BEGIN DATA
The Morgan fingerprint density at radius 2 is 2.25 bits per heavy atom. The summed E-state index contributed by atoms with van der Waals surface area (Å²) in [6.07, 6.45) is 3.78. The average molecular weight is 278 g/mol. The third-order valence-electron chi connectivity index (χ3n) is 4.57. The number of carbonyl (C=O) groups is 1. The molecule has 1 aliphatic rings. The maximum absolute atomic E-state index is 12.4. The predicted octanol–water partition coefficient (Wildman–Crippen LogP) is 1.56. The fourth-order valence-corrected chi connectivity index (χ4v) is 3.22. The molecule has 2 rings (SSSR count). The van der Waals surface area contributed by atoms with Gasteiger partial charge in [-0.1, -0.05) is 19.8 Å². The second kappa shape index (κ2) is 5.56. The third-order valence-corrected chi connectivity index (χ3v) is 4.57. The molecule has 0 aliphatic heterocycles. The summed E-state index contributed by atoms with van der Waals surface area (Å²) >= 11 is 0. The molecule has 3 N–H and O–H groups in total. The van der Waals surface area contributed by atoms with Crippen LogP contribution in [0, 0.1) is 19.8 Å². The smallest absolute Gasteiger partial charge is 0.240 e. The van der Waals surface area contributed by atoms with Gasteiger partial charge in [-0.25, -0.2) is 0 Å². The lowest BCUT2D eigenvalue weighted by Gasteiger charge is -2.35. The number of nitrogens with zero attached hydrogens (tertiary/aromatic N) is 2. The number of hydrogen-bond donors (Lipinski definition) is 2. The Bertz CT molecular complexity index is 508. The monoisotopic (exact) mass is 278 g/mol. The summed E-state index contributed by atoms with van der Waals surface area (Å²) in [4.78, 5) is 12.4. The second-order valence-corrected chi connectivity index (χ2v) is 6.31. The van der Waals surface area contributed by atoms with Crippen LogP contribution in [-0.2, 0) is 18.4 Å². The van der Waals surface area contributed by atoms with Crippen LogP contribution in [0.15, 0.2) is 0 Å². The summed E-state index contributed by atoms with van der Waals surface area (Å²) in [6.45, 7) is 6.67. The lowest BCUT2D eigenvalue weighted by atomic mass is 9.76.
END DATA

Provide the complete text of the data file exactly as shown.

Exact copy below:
The Morgan fingerprint density at radius 2 is 2.25 bits per heavy atom. The summed E-state index contributed by atoms with van der Waals surface area (Å²) in [6.07, 6.45) is 3.78. The average molecular weight is 278 g/mol. The third-order valence-electron chi connectivity index (χ3n) is 4.57. The number of carbonyl (C=O) groups is 1. The molecule has 1 aliphatic rings. The maximum absolute atomic E-state index is 12.4. The predicted octanol–water partition coefficient (Wildman–Crippen LogP) is 1.56. The fourth-order valence-corrected chi connectivity index (χ4v) is 3.22. The molecule has 2 rings (SSSR count). The van der Waals surface area contributed by atoms with Gasteiger partial charge in [-0.1, -0.05) is 19.8 Å². The second kappa shape index (κ2) is 5.56. The third-order valence-corrected chi connectivity index (χ3v) is 4.57. The molecule has 0 aliphatic heterocycles. The summed E-state index contributed by atoms with van der Waals surface area (Å²) >= 11 is 0. The molecule has 3 N–H and O–H groups in total. The van der Waals surface area contributed by atoms with Crippen LogP contribution in [0, 0.1) is 19.8 Å². The smallest absolute Gasteiger partial charge is 0.240 e. The van der Waals surface area contributed by atoms with Gasteiger partial charge in [-0.25, -0.2) is 0 Å². The lowest BCUT2D eigenvalue weighted by Gasteiger charge is -2.35. The number of nitrogens with zero attached hydrogens (tertiary/aromatic N) is 2. The number of hydrogen-bond donors (Lipinski definition) is 2. The Bertz CT molecular complexity index is 508. The monoisotopic (exact) mass is 278 g/mol. The summed E-state index contributed by atoms with van der Waals surface area (Å²) in [4.78, 5) is 12.4. The second-order valence-corrected chi connectivity index (χ2v) is 6.31. The van der Waals surface area contributed by atoms with Crippen LogP contribution in [-0.2, 0) is 18.4 Å². The van der Waals surface area contributed by atoms with Crippen LogP contribution in [0.15, 0.2) is 0 Å². The summed E-state index contributed by atoms with van der Waals surface area (Å²) in [6.45, 7) is 6.67. The lowest BCUT2D eigenvalue weighted by atomic mass is 9.76.